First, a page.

Fishermen and cave

The town of Hpa An in Myanmar, surrounded by a karst landscape, offers opportunities to visit the caves in that region. Many caves are used for Buddhist shrines, and some are used for navigation. Here, nearly 20 kilometres from Hpa An, fishermen are shown outside a cave entrance that runs through to the other side of the karst hills.

Mazgouf in Baghdad

It was April 2011, just after dusk, and we made our way to a restaurant in central Baghdad along Abu Nawas Street by the River Tigris. This area is well known for serving Iraq’s favourite fish dish; the “mazgouf”.

The restaurant, although having a roof, is open to the elements and was filled with many customers; obviously a popular place.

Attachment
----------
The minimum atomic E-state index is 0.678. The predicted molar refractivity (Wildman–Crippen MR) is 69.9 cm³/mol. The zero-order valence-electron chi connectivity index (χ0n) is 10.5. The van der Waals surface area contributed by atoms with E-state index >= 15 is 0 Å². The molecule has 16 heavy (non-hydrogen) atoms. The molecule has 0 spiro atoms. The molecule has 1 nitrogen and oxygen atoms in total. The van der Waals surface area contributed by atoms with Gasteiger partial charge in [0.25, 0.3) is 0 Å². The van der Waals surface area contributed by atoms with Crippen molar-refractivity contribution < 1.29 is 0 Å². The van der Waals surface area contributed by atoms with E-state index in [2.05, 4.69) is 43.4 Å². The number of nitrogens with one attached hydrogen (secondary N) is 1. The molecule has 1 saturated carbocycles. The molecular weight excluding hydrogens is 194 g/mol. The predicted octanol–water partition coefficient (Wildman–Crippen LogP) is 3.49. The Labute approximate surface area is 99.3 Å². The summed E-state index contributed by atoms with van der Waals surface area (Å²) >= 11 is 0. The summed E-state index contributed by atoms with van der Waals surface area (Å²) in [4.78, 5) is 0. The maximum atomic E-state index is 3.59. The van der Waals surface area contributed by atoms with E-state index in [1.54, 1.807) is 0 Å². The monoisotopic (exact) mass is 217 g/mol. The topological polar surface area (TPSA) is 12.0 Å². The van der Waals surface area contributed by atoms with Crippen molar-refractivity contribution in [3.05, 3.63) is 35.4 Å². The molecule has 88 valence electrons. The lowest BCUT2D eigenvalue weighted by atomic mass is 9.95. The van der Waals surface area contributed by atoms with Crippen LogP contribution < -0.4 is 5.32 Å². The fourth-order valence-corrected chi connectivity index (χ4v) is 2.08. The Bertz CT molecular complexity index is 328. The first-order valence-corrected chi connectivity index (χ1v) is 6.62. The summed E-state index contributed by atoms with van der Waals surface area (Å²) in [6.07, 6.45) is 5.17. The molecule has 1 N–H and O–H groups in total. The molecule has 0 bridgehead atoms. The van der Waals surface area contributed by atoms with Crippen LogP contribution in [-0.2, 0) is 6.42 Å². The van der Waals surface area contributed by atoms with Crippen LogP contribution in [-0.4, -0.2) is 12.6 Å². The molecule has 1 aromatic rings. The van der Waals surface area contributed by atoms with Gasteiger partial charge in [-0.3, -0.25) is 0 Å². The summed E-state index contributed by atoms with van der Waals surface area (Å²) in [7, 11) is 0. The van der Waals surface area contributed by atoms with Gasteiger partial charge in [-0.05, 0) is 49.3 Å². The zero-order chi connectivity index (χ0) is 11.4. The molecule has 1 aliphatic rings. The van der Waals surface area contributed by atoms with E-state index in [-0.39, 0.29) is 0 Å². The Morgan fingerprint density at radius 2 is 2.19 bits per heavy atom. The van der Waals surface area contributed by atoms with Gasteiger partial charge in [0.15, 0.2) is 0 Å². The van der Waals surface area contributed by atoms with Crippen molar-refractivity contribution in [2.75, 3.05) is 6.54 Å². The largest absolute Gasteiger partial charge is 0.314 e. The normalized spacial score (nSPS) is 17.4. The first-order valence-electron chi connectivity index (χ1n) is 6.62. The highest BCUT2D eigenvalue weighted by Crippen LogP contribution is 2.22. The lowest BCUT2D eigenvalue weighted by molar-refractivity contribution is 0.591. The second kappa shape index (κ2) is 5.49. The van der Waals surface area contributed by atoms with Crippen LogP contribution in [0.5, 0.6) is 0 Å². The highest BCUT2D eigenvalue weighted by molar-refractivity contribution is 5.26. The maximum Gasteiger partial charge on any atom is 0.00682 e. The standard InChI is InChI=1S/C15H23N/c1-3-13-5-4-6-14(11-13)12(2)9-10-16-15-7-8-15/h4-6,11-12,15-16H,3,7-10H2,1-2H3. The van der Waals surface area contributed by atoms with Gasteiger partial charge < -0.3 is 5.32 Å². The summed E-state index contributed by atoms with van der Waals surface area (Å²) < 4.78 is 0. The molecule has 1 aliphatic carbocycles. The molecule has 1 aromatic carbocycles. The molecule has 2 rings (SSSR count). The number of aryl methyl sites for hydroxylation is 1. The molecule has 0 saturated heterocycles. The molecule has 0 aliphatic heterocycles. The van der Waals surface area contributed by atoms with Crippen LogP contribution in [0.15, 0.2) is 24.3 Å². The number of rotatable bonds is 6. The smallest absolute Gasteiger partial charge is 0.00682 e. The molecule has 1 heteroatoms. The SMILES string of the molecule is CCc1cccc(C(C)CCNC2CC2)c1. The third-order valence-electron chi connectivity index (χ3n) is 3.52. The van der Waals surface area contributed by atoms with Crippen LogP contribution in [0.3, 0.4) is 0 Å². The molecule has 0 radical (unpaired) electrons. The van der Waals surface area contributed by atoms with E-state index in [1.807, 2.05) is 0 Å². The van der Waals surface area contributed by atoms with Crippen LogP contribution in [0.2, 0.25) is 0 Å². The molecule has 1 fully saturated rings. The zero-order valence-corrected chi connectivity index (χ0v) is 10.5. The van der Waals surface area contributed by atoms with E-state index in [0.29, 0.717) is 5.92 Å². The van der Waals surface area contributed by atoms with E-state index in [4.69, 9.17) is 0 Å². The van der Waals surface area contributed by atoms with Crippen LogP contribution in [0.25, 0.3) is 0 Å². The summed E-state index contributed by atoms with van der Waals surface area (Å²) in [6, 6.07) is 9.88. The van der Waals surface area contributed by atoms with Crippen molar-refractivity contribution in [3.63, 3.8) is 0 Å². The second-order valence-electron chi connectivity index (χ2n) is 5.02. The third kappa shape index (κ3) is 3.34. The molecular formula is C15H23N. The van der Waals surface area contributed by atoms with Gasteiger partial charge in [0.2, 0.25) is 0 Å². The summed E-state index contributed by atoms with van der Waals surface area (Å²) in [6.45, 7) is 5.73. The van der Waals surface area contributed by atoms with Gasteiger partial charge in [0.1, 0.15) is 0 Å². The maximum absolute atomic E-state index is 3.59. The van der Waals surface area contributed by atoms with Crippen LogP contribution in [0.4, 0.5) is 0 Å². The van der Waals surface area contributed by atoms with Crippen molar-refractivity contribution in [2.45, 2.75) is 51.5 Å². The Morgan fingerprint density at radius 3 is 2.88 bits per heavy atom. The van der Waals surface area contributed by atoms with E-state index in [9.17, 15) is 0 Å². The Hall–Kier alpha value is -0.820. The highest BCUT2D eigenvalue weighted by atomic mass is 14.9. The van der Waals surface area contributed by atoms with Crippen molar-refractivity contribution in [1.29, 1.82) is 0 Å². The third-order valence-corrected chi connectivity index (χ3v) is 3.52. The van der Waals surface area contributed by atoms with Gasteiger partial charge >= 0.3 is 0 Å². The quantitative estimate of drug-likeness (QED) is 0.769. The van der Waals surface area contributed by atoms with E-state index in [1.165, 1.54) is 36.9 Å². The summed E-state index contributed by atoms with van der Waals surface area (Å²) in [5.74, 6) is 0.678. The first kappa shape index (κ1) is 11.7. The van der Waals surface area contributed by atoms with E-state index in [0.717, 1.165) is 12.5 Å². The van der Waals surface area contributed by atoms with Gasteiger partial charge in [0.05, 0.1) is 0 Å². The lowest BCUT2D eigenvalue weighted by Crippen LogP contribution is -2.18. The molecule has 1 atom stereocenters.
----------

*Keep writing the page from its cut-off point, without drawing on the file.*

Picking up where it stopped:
Having selected our live carp (allegedly from the adjacent Tigris but more probably from a fish farm), the cook removed the fish from the tank and then stunned them with a stick, gutted them by cutting along the back, applied some seasoning, and then impaled them to be slow-grilled next to an open fire of burning fruit tree branches such as from lemon trees and orange trees. What we didn’t realise was that it takes about an hour or so to cook the fish, so we had a lot of time to chat!

Carp are bottom feeders and if they were from the Tigris around Baghdad then I’m not sure that I’d have too many fish dinners; there’s just been too much dumped in the river. Once I’d got past wondering where the fish came from, I did enjoy the meal.

But the mazgouf is an important dish to the Iraqis and the Iraqi diaspora, and it helps to unite them through social gatherings and reinforce their identity and uniqueness; something that’s very much needed in these trying times.